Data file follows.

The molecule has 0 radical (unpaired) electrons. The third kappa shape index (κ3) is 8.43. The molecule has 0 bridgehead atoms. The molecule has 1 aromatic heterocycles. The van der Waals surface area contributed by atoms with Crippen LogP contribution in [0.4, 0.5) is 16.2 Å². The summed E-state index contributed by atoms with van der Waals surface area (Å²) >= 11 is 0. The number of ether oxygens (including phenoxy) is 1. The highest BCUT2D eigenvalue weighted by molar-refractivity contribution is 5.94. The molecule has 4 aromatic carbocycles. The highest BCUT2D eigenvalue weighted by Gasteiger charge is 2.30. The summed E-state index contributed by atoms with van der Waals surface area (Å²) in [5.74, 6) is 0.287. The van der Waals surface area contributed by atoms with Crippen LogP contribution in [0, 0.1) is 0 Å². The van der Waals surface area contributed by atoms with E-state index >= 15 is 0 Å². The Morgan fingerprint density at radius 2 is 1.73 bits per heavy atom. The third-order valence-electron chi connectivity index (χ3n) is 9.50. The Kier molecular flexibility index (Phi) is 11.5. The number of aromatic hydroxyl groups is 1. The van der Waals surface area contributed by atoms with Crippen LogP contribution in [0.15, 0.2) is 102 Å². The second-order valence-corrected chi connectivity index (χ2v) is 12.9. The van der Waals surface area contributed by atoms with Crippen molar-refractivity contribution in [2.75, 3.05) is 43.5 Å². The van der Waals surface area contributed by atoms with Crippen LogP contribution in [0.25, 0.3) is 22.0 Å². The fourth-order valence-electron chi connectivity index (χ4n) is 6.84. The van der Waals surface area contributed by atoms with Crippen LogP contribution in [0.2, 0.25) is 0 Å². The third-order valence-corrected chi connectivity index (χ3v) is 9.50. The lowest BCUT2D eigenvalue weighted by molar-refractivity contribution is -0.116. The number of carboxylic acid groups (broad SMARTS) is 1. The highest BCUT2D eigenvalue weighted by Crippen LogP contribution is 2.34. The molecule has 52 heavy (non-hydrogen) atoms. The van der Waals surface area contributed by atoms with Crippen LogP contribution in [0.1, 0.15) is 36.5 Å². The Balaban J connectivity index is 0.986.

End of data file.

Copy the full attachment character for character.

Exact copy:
The molecule has 0 radical (unpaired) electrons. The third kappa shape index (κ3) is 8.43. The molecule has 0 bridgehead atoms. The molecule has 1 aromatic heterocycles. The van der Waals surface area contributed by atoms with Crippen LogP contribution in [0.4, 0.5) is 16.2 Å². The summed E-state index contributed by atoms with van der Waals surface area (Å²) >= 11 is 0. The number of ether oxygens (including phenoxy) is 1. The highest BCUT2D eigenvalue weighted by molar-refractivity contribution is 5.94. The molecule has 4 aromatic carbocycles. The highest BCUT2D eigenvalue weighted by Gasteiger charge is 2.30. The summed E-state index contributed by atoms with van der Waals surface area (Å²) in [5.74, 6) is 0.287. The van der Waals surface area contributed by atoms with Crippen LogP contribution in [0, 0.1) is 0 Å². The van der Waals surface area contributed by atoms with E-state index >= 15 is 0 Å². The Morgan fingerprint density at radius 2 is 1.73 bits per heavy atom. The third-order valence-electron chi connectivity index (χ3n) is 9.50. The Kier molecular flexibility index (Phi) is 11.5. The number of aromatic hydroxyl groups is 1. The van der Waals surface area contributed by atoms with Crippen LogP contribution in [0.15, 0.2) is 102 Å². The second-order valence-corrected chi connectivity index (χ2v) is 12.9. The van der Waals surface area contributed by atoms with Crippen molar-refractivity contribution in [2.75, 3.05) is 43.5 Å². The van der Waals surface area contributed by atoms with Crippen LogP contribution in [0.25, 0.3) is 22.0 Å². The fourth-order valence-electron chi connectivity index (χ4n) is 6.84. The van der Waals surface area contributed by atoms with Crippen LogP contribution in [0.2, 0.25) is 0 Å². The third-order valence-corrected chi connectivity index (χ3v) is 9.50. The lowest BCUT2D eigenvalue weighted by molar-refractivity contribution is -0.116. The number of carboxylic acid groups (broad SMARTS) is 1. The highest BCUT2D eigenvalue weighted by Crippen LogP contribution is 2.34. The molecule has 52 heavy (non-hydrogen) atoms. The van der Waals surface area contributed by atoms with Crippen LogP contribution in [0.1, 0.15) is 36.5 Å². The Balaban J connectivity index is 0.986.